Stepping forward, I opened my eyes to watch her glossy face wrinkle and crackle and curl. Magazine covers ripped from their spines, defaced articles and slashed film posters, all collected since 1983 in scrapbooks and albums and shoeboxes, when (we were both sixteen) she stole the part of Judy in BMX Bandits from me and launched her international career.
“Do it, Madeleine.”
I nodded my head. Loosening my fingers, the Nicole doll dropped from my grasp and landed just out of flames’ reach. I bent to pick it up but Rob sprang forward and kicked it into the fire.
Noxious fumes rose as flames licked around the perfect face and the plastic body and blonde hair melted. And the voodoo pins pinged as, folding and imploding, she was reduced to a petro-chemical puddle.
“Repeat after me,” he said. “Nicole Kidman did not steal my career. BMX Bandits was a shit film.”
“Nicole Kidman did not steal my career,” I chanted. “BMX Bandits was a shit film.”
Rob wiped away tears.
“Nicole Kidman did not steal my career. BMX Bandits was a shit film.”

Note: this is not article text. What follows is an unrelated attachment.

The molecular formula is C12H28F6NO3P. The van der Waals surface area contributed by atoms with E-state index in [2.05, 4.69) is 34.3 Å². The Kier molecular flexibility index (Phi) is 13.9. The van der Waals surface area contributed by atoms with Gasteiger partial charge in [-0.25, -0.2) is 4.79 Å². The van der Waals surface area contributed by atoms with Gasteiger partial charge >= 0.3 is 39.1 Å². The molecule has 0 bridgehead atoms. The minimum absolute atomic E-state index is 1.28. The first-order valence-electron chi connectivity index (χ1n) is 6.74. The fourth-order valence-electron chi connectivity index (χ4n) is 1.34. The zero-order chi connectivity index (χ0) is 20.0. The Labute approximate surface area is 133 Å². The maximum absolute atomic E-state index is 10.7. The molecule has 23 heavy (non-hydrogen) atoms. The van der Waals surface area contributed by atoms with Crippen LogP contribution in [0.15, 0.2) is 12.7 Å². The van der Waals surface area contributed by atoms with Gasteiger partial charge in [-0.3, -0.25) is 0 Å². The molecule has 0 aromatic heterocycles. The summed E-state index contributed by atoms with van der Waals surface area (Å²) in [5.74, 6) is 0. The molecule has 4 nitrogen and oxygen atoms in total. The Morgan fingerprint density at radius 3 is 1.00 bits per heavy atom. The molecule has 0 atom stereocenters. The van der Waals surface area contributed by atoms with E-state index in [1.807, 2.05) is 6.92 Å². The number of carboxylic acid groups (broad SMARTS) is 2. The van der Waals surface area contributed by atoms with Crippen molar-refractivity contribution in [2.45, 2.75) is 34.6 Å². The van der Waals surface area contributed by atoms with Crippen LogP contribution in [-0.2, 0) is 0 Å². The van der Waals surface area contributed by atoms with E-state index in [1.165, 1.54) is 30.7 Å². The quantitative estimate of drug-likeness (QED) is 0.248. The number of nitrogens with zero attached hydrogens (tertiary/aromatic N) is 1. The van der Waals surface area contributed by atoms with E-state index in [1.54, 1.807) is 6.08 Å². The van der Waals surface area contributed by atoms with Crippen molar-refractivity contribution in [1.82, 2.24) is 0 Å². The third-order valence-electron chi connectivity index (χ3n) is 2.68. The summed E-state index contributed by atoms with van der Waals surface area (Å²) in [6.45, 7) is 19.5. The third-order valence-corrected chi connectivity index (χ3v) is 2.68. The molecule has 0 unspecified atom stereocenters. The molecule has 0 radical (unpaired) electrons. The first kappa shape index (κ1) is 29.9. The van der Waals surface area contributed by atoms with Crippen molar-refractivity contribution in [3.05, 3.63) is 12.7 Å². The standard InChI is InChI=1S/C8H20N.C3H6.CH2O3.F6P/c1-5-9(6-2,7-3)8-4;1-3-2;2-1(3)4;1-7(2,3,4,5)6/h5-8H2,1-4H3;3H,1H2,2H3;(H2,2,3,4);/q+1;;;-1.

I smiled him a recovery smile.
Back inside, Rob hummed while doing the dishes.
And sneaking on the internet, I ordered a life-size Nicole Kidman doll.
Instantly he’s in the doorway, face pale with concern.
“I was just about to email my story,” I say. “And I’ve realised I got the fucking theme wrong!”
“Oh,” he says. “Can you re-write it to make it fit?”
“That’s not the point!”
This bloody story! I even downloaded Rhapsody in Blue to help – I loathe those blaring trumpets and that stupid circling clarinet at the beginning – listening countless times, pretending – hoping – to be inspired.
And all I kept seeing in my head was the black and white opening sequence from Manhattan.